MAS: My writing session, I don't think matches any particular person. I'm a morning person. The bulk of my writing is done between 8am-1pm. I think for me having a comfortable desk, and comfortable chair is important, and waking up to some coffee. Then some music, but nothing with lyrics because those distract.

I'm both a computer writer and a notepad man.

I always start in notebooks. I'll go to a place or be traveling and keep writing down idea after idea for a project in a notebook, until I have enough of it down on paper. Brainstorming sessions.

Then the next step is to take the notes and type them up. I think getting out of the house and exercising or going on hikes or swimming is a great place to get ideas, because you're doing something, but your mind is free to roam. That's usually when a lot of the best ideas hit.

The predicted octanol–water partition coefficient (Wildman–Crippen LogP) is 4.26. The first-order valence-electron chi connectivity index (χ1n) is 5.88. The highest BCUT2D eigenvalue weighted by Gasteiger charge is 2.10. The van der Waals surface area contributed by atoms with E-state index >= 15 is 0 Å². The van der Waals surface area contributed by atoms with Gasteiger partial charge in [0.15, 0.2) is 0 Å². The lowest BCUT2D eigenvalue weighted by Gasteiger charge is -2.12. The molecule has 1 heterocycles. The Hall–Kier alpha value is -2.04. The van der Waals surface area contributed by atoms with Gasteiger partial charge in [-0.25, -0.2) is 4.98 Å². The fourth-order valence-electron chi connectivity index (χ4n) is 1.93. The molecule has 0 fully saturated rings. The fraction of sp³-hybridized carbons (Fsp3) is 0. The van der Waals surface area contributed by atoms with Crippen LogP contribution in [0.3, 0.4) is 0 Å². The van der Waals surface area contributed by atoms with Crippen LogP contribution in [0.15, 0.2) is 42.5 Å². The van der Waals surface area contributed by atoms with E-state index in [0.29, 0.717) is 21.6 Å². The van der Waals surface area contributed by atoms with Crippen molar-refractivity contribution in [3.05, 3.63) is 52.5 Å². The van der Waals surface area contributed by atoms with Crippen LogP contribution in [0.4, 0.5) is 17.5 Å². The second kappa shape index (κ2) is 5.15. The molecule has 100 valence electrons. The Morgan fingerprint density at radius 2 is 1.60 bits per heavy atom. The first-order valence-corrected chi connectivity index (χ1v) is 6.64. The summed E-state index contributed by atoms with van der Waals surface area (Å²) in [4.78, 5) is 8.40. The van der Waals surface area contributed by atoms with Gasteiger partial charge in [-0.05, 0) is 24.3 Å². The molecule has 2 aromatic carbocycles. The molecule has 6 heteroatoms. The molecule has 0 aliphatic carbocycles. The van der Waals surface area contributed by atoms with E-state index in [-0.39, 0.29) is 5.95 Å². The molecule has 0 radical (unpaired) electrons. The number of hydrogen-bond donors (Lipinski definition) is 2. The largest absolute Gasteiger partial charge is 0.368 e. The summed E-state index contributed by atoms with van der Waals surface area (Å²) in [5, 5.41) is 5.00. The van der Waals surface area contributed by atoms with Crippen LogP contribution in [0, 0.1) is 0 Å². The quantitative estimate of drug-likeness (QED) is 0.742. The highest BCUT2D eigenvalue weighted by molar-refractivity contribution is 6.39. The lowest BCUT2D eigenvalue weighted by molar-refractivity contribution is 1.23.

I have the iMac and I write on it in the morning and usually, I'll work in about 6 to 10 page sections.

I need to print the script to edit and revise it, because editing works best away from the computer and in new surroundings. As I said, the bulk of my writing is between 8am-1pm, but I can go to a coffee shop with the printed script and in new surroundings, and I can get in an extra hour of writing, then go back and type it up again, and that's another hour.

I'll take a break from a script for a few days and then look at it again with fresh eyes. As I read what's there, I'll come up with new ideas, and write them in.

Next, I change the notes in the computer and add new material. Then wait a few days, and print and revise the pages again. If the pages in the script are ready to go, I label the page number in green, and that means that the artist can start drawing.